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# Regression line example

Video transcript

In the last several videos,
we did some fairly hairy mathematics. And you might have even
skipped them. But we got to a pretty
neat result. We got to a formula for the
slope and y-intercept of the best fitting regression line
when you measure the error by the squared distance
to that line. And our formula is, and I'll
just rewrite it here just so we have something
neat to look at. So the slope of that line is
going to be the mean of x's times the mean of the y's minus
the mean of the xy's. And don't worry, this seems
really confusing, we're going to do an example of this
actually in a few seconds. Divided by the mean of x squared
minus the mean of the x squareds. And if this looks a little
different than what you see in your statistics class or your
textbook, you might see this swapped around. If you multiply both the
numerator and denominator by negative 1, you could see this
written as the mean of the xy's minus the mean of x times
the mean of the y's. All of that over the mean of the
x squareds minus the mean of the x's squared. These are obviously
the same thing. You're just multiplying the
numerator and denominator by negative 1, which is same thing
as multiplying the whole thing by 1. And of course, whatever you get
for m, you can then just substitute back in this
to get your b. Your b is going to be equal
to the mean of the y's minus your m. Let me write that in yellow
so it's very clear. You solved for the m value. Minus m times the
mean of the x's. And this is all you need. So let's actually put
that into practice. So let's say I have three
points, and I'm going to make sure that these points
aren't colinear. Because, otherwise, it wouldn't
be interesting. So let me draw three
points over here. Let's say that to one point
is the point 1 comma 2. So this 1, 2. And then we also have
the point 2 comma 1. And then, let's say we also
have the point, let's do something a little bit
crazy, 4 comma 3. So this is 4, 3. So those are our three points. And what we want to do is find
it the best fitting regression line, which we suspect
is going to look something like that. We'll see what it actually looks
like using our formulas, which we have proven. So a good place to start is just
to calculate these things ahead of time, and then
to substitute them back in the equation. So what's the mean of our x's? The mean of our x's is going
to be 1 plus 2 plus 4 divided by 3. And what's this going to be? 1 plus 2 is 3, plus 4
is 7 divided by 3. It is equal to 7/3. Now, what is the mean
of our y's? The mean of our y's is equal
to 2 plus 1 plus 3. All of that over 3. So this is 2 plus 1 is 3. Plus 3 is 6. Divided by 3 is equal to 2. This is 6 divided by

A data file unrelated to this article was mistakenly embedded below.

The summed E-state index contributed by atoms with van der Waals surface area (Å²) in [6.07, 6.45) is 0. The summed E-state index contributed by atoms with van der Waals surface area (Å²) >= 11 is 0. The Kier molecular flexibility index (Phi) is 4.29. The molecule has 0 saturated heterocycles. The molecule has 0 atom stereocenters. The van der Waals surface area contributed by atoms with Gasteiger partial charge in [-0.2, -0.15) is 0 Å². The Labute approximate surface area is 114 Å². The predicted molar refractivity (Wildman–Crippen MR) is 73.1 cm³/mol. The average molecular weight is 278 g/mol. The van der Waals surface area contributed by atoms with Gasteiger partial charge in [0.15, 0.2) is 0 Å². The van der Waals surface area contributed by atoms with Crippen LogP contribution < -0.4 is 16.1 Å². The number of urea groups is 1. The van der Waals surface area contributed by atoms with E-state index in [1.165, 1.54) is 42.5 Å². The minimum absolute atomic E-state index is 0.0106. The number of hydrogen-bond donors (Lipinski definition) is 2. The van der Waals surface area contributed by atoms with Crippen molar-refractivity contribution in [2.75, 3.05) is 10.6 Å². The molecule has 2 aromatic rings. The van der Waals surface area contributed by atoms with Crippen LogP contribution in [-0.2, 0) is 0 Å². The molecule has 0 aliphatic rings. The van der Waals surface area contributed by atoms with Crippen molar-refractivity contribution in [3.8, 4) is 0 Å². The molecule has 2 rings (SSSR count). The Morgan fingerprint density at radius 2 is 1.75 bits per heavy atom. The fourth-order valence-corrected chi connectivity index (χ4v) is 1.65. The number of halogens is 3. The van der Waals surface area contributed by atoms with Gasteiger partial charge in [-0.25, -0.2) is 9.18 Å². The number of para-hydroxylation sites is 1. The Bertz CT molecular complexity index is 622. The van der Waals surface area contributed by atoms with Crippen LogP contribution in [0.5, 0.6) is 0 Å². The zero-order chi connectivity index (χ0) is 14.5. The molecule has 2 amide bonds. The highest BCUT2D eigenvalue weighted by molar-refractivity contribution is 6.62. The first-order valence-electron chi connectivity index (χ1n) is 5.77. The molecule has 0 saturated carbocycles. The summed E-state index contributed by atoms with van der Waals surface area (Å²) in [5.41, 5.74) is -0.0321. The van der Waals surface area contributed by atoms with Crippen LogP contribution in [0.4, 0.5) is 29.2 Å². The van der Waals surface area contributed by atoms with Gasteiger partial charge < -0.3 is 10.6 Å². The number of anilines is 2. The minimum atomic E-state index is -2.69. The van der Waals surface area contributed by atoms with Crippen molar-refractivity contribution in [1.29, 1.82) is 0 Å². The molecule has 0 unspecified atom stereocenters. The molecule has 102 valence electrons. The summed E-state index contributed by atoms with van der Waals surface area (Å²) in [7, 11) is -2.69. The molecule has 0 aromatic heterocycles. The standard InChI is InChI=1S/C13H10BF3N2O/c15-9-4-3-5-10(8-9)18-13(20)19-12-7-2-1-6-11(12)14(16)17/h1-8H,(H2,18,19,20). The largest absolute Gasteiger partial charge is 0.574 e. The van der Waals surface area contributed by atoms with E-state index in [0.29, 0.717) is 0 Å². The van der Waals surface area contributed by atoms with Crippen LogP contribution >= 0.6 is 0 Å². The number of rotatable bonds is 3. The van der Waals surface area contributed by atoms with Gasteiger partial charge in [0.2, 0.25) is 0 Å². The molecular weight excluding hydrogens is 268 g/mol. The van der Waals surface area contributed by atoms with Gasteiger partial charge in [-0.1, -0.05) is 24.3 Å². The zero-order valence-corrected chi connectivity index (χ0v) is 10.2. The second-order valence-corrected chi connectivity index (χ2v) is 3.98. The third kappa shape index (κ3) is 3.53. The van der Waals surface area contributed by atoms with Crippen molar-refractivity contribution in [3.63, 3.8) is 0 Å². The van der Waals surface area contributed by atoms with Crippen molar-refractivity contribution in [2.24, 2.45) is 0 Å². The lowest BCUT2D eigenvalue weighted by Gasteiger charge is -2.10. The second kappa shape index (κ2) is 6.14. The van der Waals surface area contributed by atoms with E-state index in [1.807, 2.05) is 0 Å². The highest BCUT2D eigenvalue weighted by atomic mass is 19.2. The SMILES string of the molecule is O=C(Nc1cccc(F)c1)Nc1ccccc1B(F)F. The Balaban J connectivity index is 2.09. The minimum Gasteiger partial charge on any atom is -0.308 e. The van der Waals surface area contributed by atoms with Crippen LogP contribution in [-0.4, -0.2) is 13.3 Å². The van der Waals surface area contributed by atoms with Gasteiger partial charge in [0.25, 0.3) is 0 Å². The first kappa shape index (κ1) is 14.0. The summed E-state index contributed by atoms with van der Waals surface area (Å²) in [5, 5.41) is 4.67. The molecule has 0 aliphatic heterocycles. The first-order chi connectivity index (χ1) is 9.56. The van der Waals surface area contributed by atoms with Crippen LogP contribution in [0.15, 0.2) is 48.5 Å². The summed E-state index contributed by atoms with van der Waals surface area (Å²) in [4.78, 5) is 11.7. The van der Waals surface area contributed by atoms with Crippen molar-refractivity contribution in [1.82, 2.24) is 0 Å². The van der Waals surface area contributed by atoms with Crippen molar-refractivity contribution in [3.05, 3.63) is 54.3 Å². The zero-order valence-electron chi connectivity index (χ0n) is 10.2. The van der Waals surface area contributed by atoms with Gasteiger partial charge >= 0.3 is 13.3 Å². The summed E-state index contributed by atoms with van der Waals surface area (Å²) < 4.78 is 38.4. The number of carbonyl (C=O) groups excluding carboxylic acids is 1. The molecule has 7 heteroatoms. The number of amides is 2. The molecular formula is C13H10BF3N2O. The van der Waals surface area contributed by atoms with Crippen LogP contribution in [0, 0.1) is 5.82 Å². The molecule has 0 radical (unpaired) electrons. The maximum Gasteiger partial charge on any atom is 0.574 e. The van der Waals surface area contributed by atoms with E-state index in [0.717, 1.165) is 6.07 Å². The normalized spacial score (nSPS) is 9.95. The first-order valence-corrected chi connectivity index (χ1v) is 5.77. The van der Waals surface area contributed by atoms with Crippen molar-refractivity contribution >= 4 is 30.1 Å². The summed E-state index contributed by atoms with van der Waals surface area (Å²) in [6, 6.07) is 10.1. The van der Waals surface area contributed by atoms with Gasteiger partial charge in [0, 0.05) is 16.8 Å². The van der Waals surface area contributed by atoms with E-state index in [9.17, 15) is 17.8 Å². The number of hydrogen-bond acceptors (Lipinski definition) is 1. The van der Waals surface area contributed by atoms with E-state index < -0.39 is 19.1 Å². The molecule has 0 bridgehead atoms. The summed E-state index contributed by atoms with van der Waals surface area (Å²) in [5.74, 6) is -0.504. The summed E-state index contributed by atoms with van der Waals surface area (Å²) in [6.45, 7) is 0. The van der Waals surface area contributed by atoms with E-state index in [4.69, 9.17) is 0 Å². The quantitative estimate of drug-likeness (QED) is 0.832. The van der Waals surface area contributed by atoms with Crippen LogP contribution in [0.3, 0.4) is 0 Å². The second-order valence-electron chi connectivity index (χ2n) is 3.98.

3 is equal to 2. Now, what is the mean
of our xy's? So our first xy over
here is 1 times 2. Plus 2 times 1 plus 4 times 3. And we have three
of these xy's. So divided by 3. So what's this going
to be equal to? We have 2 plus 2, which is 4. 4 plus 12, which is 16. So it's going to be 16/3. And then the last one we have
to calculate is the mean of the x squareds. So what's the mean of
the x squareds? The first x squared is just
going to be 1 squared. Plus this 2 squared, plus
this 4 squared. And we have three data
points again. So this is 1 plus
4, which is 5. Plus 16. Is equal to 21/3, which
is equal to 7. So that worked out to a
pretty neat number. So let's actually find
our m's and our b's. So our slope, our optimal slope
for our regression line, the mean of the x's is
going to be 7/3. Times the mean of the y's. The mean of the y's is 2. Minus the mean of the xy's. Well, that's 16/3. And then, all of that over
the mean of the x's. The mean of the x's
is 7/3 squared. Minus the mean of
the x squareds. So it's going to be minus
this 7 right over here. And we just have to do a little
bit of mathematics. I'm tempted to get out my
calculator, but i'll resist the temptation. It's nice to keep things
as fractions. Let's see if I can
calculate this. This is 14/3 minus 16/3. All of that over,
this is 49/9. And then minus 7. If I wanted to express that as
something over 9, that's the same thing as 63/9. So in our numerator, we
get negative 2/3. And then in our denominator,
what's 49 minus 63? That's negative 14/9. And this is the same thing
as negative 2/3 times negative 9/ 14. Divide numerator and
denominator by 3. Well, the negatives are going
to cancel out first of all. You divide by 3. That becomes a 1. That becomes a 3. Divide by 2. Becomes a 1. That becomes a 7. So our slope is 3/7. Not too bad. Now, we can go back and figure
out our y-intercept. So let's figure out our
y-intercept using this right over here. So our y-intercept, b, is going
to be equal to the mean of the y's, the mean of the
y's is 2, minus our slope. We just figured out our
slope to be 3/7. Times the mean of the
x's, which is 7/3. These just are the reciprocal
of each other, so they cancel out. That just becomes 1. So our y-intercept is literally
just 2 minus 1. So it equals 1. So we have the equation
for our line. Our regression line is going
to be y is equal to-- We figured out m. m is 3/7. y is equal to 3/7 x plus,
our y-intercept is 1. And we are done. So let's actually try
to graph this. So our y-intercept
is going to be 1. It's going to be right
over there. And the slope of our
line is 3/7. So for every 7 we
run, we rise 3. Or another way to think of
it, for every 3.5 we run, we rise 1.5. So we're going to go 1.5
right over here. So this line, if you were to
graph it, and obviously I'm hand drawing it, so it's not
going to be that exact, is going to look like that
right over there. And it actually won't go
directly through that line. So I don't want to give
you that impression. So it might look something
like this. And this line, we have shown,
that this formula minimizes the squared distances
from each of these points to that line. Anyway, that was, at least
in my mind, pretty neat.